Streambank Revegetation and Protection: A Guide for Alaska
How to Use This Guide / Site Considerations

The following pages describe revegetation and protection techniques and their installation. We recommend that you use this guide only as an aid in the creative process of selecting a combination of techniques that will effectively accomplish the revegetation goals of your project.

Bank erosion on Kenai River
Bank erosion on the Kenai River

We have found that successful projects begin with a careful evaluation of site characteristics. Each site is unique. Project planning is enhanced when a cooperative effort between land owner/managers, biologists, permitters, streambank revegetation professionals, hydrologists and engineering consultants is established. A team approach can provide diverse perspectives and expertise with which to develop an effective plan.

When selecting and designing a revegetation project, here are some of the questions, which should be considered and answered via team resource consultation:

  • What problem are you trying to solve? What is the intended goal of the project?
  • Are you committed to a bio-technical solution to your bank or erosion problem?
  • What is the water velocity at the site? How does this velocity affect the streambank or project area? How is flow oriented to the bank?
  • Where is ordinary high water level located and what does this mean to your project?
  • Where is the thalweg and bottom contour along your stream stretch?
  • Determine any upstream and downstream structures and channel modifications that have occurred along your stream stretch. How might these affect your project presently and in the future?
  • How is the stream morphology affecting your site? How will it affect the site in the future?
  • Is the site area dry during the construction period? Is it possible to dewater or isolate the work area?
  • Are there seeps and springs in your bank? How will this affect erosion before, during and after construction? What plant species are best suited for a seeping bank?
  • Determine the soil type on site. How will the soil type affect your bank, present erosion, and erosion during construction?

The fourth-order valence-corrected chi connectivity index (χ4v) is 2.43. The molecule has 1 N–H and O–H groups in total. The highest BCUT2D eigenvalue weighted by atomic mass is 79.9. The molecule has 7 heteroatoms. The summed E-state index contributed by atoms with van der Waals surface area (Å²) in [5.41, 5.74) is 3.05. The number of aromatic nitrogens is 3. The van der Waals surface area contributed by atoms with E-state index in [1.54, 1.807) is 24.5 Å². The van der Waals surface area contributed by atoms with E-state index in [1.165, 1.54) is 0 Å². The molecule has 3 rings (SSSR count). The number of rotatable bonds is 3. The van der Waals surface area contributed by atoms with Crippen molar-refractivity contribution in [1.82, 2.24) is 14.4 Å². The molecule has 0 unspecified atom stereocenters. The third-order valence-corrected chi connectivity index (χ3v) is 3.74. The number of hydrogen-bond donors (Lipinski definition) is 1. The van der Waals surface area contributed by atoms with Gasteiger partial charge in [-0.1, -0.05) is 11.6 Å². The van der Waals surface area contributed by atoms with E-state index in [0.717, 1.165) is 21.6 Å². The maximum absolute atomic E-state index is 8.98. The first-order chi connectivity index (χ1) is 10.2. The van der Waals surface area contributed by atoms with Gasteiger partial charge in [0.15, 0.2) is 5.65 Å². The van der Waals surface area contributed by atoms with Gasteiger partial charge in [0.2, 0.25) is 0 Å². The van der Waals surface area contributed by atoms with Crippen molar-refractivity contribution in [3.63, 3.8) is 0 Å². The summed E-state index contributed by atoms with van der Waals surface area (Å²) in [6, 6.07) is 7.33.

• What measures do you need to consider and implement for erosion control? Have you prepared an erosion control plan?
  • What is the erosion potential at your site? What is the present site slope? What should be the natural site slope?
  • What is the toe-of-slope erosion rate and shear stress?
  • Determine present vegetation on-site and the health of that vegetation. If impacted, what is causing the impact? Is this an impact that will continue and/or increase? What native species are naturally occurring along your stream? What species are best suited for your site? Consider whether your site is fresh water, brackish or salt water and choose those species best suited for the conditions. Please see Plant Secies Selection Lists.
  • Who will collect and care for plants? Who will install the project?
  • How will access be provided to your site during and after construction? Will you be able to protect the revegetation site?
  • For what on-site recreational activities would you like to provide access?
  • What local, state, or federal permits will you need to acquire before starting this project? Be sure to give yourself enough time to consult and apply for permits.
  • What are zoning restrictions in your area?
  • Who owns the land, including rights-of-way for site?
  • What is the project cost? Is there funding available for your revegetation project? Please see funding links in the Restoration Grants/Web Links section.
  • Are there particular species of native fish or wildlife for which you would like to provide habitat, food or shelter?

Restoration projects may require prior approval from state, federal and/or municipal agencies. We recommend that you contact the permitting agencies early in your planning process (one year before project, in spring or summer) to allow ample time to secure necessary permits, acquire grant funding if applicable, and to acquire assistance. Permit processing will take at least 30 days after filing application, much longer depending on project and agency permitting stipulations. Technical assistance can be obtained by contacting the Alaska Department of Fish and Game, Division of Sport Fish or the Alaska Department of Natural Resources, Plant Materials Center (see Contacts).

In our experience, the best treatment for a streambank is to prevent problems from the very beginning. If at all possible, leave native vegetation intact within the floodzone.